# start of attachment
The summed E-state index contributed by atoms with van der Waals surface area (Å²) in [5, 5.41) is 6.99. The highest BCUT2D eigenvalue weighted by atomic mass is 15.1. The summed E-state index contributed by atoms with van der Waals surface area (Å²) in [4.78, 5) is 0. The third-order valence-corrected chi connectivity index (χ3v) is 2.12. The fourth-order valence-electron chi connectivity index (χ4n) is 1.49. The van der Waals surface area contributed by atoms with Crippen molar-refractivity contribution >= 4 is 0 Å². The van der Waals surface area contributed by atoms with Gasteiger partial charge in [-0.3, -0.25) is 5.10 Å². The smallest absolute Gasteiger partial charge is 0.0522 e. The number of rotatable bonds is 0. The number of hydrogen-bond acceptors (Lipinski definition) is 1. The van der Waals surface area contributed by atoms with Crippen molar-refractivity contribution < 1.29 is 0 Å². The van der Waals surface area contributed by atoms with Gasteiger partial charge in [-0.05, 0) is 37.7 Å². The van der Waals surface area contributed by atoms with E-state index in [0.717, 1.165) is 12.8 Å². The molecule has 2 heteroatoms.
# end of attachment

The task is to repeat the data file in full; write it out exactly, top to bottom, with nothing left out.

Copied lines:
The summed E-state index contributed by atoms with van der Waals surface area (Å²) in [5, 5.41) is 6.99. The highest BCUT2D eigenvalue weighted by atomic mass is 15.1. The summed E-state index contributed by atoms with van der Waals surface area (Å²) in [4.78, 5) is 0. The third-order valence-corrected chi connectivity index (χ3v) is 2.12. The fourth-order valence-electron chi connectivity index (χ4n) is 1.49. The van der Waals surface area contributed by atoms with Crippen molar-refractivity contribution >= 4 is 0 Å². The van der Waals surface area contributed by atoms with Gasteiger partial charge in [-0.3, -0.25) is 5.10 Å². The smallest absolute Gasteiger partial charge is 0.0522 e. The number of rotatable bonds is 0. The number of hydrogen-bond acceptors (Lipinski definition) is 1. The van der Waals surface area contributed by atoms with Crippen molar-refractivity contribution < 1.29 is 0 Å². The van der Waals surface area contributed by atoms with Gasteiger partial charge in [-0.05, 0) is 37.7 Å². The van der Waals surface area contributed by atoms with E-state index in [0.717, 1.165) is 12.8 Å². The molecule has 2 heteroatoms.